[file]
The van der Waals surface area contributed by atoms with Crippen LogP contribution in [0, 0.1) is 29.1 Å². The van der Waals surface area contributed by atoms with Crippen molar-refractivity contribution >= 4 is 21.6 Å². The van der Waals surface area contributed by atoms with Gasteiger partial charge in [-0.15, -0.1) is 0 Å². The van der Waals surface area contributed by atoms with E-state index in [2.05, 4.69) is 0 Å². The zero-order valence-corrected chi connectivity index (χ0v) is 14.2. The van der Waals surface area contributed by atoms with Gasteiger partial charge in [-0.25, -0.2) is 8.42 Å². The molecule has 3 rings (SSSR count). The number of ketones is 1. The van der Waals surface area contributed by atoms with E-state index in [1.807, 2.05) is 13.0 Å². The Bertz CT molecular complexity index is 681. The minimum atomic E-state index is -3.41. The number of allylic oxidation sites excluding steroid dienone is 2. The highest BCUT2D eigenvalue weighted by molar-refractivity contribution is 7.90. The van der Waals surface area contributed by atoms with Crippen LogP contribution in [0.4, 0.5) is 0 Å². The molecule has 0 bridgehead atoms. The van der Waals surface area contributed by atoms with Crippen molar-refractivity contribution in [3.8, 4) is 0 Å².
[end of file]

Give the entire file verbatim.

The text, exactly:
The van der Waals surface area contributed by atoms with Crippen LogP contribution in [0, 0.1) is 29.1 Å². The van der Waals surface area contributed by atoms with Crippen molar-refractivity contribution >= 4 is 21.6 Å². The van der Waals surface area contributed by atoms with Gasteiger partial charge in [-0.15, -0.1) is 0 Å². The van der Waals surface area contributed by atoms with E-state index in [2.05, 4.69) is 0 Å². The zero-order valence-corrected chi connectivity index (χ0v) is 14.2. The van der Waals surface area contributed by atoms with Gasteiger partial charge in [-0.25, -0.2) is 8.42 Å². The molecule has 3 rings (SSSR count). The number of ketones is 1. The van der Waals surface area contributed by atoms with E-state index in [1.807, 2.05) is 13.0 Å². The Bertz CT molecular complexity index is 681. The minimum atomic E-state index is -3.41. The number of allylic oxidation sites excluding steroid dienone is 2. The highest BCUT2D eigenvalue weighted by molar-refractivity contribution is 7.90. The van der Waals surface area contributed by atoms with Crippen LogP contribution in [0.4, 0.5) is 0 Å². The molecule has 0 bridgehead atoms. The van der Waals surface area contributed by atoms with Crippen molar-refractivity contribution in [3.8, 4) is 0 Å².